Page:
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If you’re thinking salad, that’s a start, but healthy decisions (with the planet in mind) begin with how and where you obtain the ingredients.
Photo: Charlie Johnston (all)
Living green is easier and more cost effective than you might think, and you can start with one of our favorite activities: eating. By supporting local farmers, using sustainable materials, and adopting green practices, an increasing number of Nevada food establishments—and individuals—are setting a good example for the community.
Whether you shop at one of Nevada’s farmers’ markets or purchase products from local vendors, buying your food close to home lessens environmental impact by reducing harmful carbon-dioxide emissions, a byproduct of some food transportation. In turn, local businesses benefit when money is kept in the community. Seasonal by definition, local produce keeps consumers connected to the seasons.
A trip to the year-round Friday afternoon Fremont Street farmers’ market, one of three weekly Las Vegas locations, proves that local producers are as plentiful as they are diverse. According to Ginger and Steve Johnson, Southern Nevada farmers who helped organize the first market in 1999, “Make it, bake it, grow it, or sew it” is their theme. Inspired by the sights and smells of Seattle’s Pike Place Market, the Johnsons started the Las Vegas version so they would have a place to sell their corn. Today, the markets offer produce grown by six farmers from Nevada and neighboring states. Visitors can also nibble on freshly baked bread, sweet buttered corn, and barbecue.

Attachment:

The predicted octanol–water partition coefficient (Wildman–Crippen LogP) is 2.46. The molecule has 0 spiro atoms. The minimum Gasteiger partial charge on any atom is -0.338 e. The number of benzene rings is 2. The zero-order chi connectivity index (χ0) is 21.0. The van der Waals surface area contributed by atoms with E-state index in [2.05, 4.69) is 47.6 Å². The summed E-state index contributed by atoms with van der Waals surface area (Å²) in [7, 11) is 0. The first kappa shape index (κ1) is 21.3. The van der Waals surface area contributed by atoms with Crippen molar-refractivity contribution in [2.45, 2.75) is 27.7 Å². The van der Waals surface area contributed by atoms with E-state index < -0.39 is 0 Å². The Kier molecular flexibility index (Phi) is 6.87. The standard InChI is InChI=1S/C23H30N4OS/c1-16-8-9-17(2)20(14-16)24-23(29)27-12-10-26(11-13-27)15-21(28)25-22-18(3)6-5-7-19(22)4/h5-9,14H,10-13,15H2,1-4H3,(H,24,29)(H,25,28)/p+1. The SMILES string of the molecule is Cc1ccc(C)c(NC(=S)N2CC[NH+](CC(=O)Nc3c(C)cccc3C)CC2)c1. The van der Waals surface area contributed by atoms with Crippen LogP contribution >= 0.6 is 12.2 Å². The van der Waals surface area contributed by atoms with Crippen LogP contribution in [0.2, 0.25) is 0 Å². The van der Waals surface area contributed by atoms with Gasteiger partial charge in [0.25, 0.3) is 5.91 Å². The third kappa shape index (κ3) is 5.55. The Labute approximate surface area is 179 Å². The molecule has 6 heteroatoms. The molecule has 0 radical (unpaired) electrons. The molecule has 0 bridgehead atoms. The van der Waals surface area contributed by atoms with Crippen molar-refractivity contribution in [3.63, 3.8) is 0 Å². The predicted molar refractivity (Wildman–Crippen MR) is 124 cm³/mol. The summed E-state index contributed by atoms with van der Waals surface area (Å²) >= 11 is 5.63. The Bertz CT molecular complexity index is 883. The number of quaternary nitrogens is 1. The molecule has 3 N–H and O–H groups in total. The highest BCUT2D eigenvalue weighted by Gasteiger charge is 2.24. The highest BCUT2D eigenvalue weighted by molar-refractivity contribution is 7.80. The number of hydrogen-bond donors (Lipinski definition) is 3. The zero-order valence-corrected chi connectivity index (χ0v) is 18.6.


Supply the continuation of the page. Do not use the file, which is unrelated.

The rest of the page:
One market vendor, Edibles by Elyce, offers a pesticide-free line of salsas, spreads, and hummus. Owner Elyce Sassoon goes one step further by using the produce grown by fellow vendors as ingredients in her top sellers, Ali Baba Ghanoush and Avocado Creamy Dippy Spread. Sassoon says that participating in the farmers’ markets allows her to interact with customers, answer questions about her products, and see peoples’ reactions firsthand.
Made-from-scratch brownies and chocolate-chip cookies are customer favorites prepared by another vendor, Sasa Sweets. Owners Joe and Liza Vergara sell their desserts at four weekly locations, including two Henderson farmers’ markets. “Farmers’ markets are the best way for local businesses to connect with the community,” Joe says. “These grass-roots organizations allow us to travel to the customers, instead of the customers coming to us.”
Locally Grown is a special program started by Whole Foods Market to support local businesses, providing them with a unique opportunity to put their products on Whole Foods’ shelves. A Web page dedicated to the program states that each store searches “right outside their front door in every community where they do business” for products that meet the company’s standards. Nevada boasts five Whole Foods locations featuring Locally Grown products such as fresh pasta, all-natural cookies and granola, and barbecue sauce.